Dr. Dhabaleswar K. (DK) Panda is a Professor and University Distinguished Scholar of Computer Science at the Ohio State University. He obtained his Ph.D. in computer engineering from the University of Southern California. His research interests include parallel computer architecture, high performance computing, communication protocols, files systems, network-based computing, and Quality of Service. He has published over 400 papers in major journals and international conferences related to these research areas. Dr. Panda and his research group members have been doing extensive research on modern networking technologies including InfiniBand, HSE, and RDMA over Converged Enhanced Ethernet (RoCE). His research group is currently collaborating with National Laboratories and leading InfiniBand and 10GigE/iWARP companies on designing various subsystems of next generation high-end systems. The MVAPICH2 (High Performance MPI over InfiniBand, iWARP and RoCE) open-source software package, developed by his research group, are currently being used by more than 3,125 organizations worldwide (in 89 countries). This software has enabled several InfiniBand clusters (including the 1st one) to get into the latest TOP500 ranking. More than 1.18 million downloads of these libraries have taken place from the project's site. These software packages are also available with the stacks for network vendors (InfiniBand and iWARP), server vendors and Linux distributors. The RDMA-enabled Apache Hadoop, Spark and Memcached packages, consisting of acceleration for HDFS, MapReduce, RPC, Spark and Memcached, are publicly available from High-Performance Big Data (HiBD) project site: http://hibd.cse.ohio-state.edu. These packages are currently being used by more than 335 organizations in 37 countries. More than 38,850 downloads have taken place from the project's site. The group has also been focusing on co-designing Deep Learning Frameworks and MPI Libraries. High-performance and scalable versions of the Caffe and TensorFlow frameworks are available from High-Performance Deep Learning (HiDL) Project site: site: http://hidl.cse.ohio-state.edu. Dr. Panda's research is supported by funding from US National Science Foundation, US Department of Energy, and several industry including AMD, Broadcom, Cisco, Intel, Oracle, Mellanox, Microsoft, NetApp, NVIDIA, and QLogic. He is an IEEE Fellow and a member of ACM. More details about Dr. Panda, including a comprehensive CV and publications are available here.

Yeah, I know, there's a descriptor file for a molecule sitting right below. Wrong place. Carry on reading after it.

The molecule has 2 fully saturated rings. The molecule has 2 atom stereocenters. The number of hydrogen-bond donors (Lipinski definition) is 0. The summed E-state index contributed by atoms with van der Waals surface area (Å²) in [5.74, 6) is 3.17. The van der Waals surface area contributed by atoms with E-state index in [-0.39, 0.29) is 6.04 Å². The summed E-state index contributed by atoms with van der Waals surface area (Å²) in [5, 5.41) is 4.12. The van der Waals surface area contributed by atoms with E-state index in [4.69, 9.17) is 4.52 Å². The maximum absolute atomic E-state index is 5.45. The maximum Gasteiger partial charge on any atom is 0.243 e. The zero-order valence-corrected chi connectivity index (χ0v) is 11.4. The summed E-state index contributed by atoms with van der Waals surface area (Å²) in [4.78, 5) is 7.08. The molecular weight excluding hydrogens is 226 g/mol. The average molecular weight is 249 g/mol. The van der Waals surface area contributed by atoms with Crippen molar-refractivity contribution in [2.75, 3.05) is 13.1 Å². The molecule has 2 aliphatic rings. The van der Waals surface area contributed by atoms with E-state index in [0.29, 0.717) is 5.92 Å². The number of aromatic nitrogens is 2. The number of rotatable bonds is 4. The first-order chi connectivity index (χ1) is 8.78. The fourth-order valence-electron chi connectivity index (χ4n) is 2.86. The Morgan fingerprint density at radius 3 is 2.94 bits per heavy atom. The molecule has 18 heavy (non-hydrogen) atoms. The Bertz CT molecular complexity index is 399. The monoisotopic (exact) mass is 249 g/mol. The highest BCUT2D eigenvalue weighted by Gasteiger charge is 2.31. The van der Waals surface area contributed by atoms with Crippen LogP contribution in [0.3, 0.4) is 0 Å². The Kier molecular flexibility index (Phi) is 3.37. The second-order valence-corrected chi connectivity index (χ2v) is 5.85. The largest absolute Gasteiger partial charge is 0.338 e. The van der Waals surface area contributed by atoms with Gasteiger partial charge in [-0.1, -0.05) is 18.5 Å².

Dr. Hari Subramoni is a research scientist in the Department of Computer Science and Engineering at the Ohio State University, USA, since September 2015. His current research interests include high performance interconnects and protocols, parallel computer architecture, network-based computing, exascale computing, network topology aware computing, QoS, power-aware LAN-WAN communication, fault tolerance, virtualization, big data and cloud computing. He has published over 70 papers in international journals and conferences related to these research areas. He has been actively involved in various professional activities in academic journals and conferences. Dr. Subramoni is doing research on the design and development of MVAPICH2 (High Performance MPI over InfiniBand, iWARP and RoCE) and MVAPICH2-X (Hybrid MPI and PGAS (OpenSHMEM, UPC and CAF)) software packages. He is a member of IEEE. More details about Dr. Subramoni are available here.
Arpan Jain received his B.Tech. and M.Tech. degrees in Information Technology from ABV-IIITM, India. Currently, Arpan is working towards his Ph.D. degree in Computer Science and Engineering at The Ohio State University. His current research focus lies at the intersection of High Performance Computing (HPC) libraries and Deep Learning (DL) frameworks. He is working on parallelization and distribution strategies for large-scale Deep Neural Network (DNN) training. He previously worked on speech analysis, time series modeling, hyperparameter optimization, and object recognition. He actively contributes to projects like HiDL (high-performance deep learning), MVAPICH2-GDR software, and LBANN deep learning framework.